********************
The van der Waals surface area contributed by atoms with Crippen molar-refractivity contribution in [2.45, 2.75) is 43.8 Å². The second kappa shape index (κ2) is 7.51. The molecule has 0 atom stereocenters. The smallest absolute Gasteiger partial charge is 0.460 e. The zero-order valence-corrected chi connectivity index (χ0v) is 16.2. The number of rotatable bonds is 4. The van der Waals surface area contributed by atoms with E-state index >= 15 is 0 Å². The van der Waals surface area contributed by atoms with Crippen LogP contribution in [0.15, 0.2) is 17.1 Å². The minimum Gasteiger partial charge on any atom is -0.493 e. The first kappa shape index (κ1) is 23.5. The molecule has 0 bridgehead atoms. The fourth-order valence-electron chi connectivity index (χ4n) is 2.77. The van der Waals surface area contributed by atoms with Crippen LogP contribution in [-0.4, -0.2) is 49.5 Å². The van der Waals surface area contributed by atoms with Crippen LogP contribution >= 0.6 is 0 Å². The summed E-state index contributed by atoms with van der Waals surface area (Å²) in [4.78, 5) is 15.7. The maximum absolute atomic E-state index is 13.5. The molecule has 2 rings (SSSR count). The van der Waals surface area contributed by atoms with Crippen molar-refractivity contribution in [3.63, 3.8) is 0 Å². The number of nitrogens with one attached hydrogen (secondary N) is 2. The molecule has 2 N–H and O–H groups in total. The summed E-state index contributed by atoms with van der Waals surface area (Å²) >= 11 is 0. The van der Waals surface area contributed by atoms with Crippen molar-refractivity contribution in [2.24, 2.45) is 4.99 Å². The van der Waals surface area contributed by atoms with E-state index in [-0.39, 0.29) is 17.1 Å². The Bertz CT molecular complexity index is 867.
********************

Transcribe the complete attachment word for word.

The van der Waals surface area contributed by atoms with Crippen molar-refractivity contribution in [2.45, 2.75) is 43.8 Å². The second kappa shape index (κ2) is 7.51. The molecule has 0 atom stereocenters. The smallest absolute Gasteiger partial charge is 0.460 e. The zero-order valence-corrected chi connectivity index (χ0v) is 16.2. The number of rotatable bonds is 4. The van der Waals surface area contributed by atoms with E-state index >= 15 is 0 Å². The van der Waals surface area contributed by atoms with Crippen LogP contribution in [0.15, 0.2) is 17.1 Å². The minimum Gasteiger partial charge on any atom is -0.493 e. The first kappa shape index (κ1) is 23.5. The molecule has 0 bridgehead atoms. The fourth-order valence-electron chi connectivity index (χ4n) is 2.77. The van der Waals surface area contributed by atoms with Crippen LogP contribution in [-0.4, -0.2) is 49.5 Å². The van der Waals surface area contributed by atoms with Crippen LogP contribution >= 0.6 is 0 Å². The summed E-state index contributed by atoms with van der Waals surface area (Å²) in [4.78, 5) is 15.7. The maximum absolute atomic E-state index is 13.5. The molecule has 2 rings (SSSR count). The van der Waals surface area contributed by atoms with Crippen molar-refractivity contribution in [3.63, 3.8) is 0 Å². The number of nitrogens with one attached hydrogen (secondary N) is 2. The molecule has 2 N–H and O–H groups in total. The summed E-state index contributed by atoms with van der Waals surface area (Å²) >= 11 is 0. The van der Waals surface area contributed by atoms with Crippen molar-refractivity contribution in [2.24, 2.45) is 4.99 Å². The van der Waals surface area contributed by atoms with E-state index in [-0.39, 0.29) is 17.1 Å². The Bertz CT molecular complexity index is 867.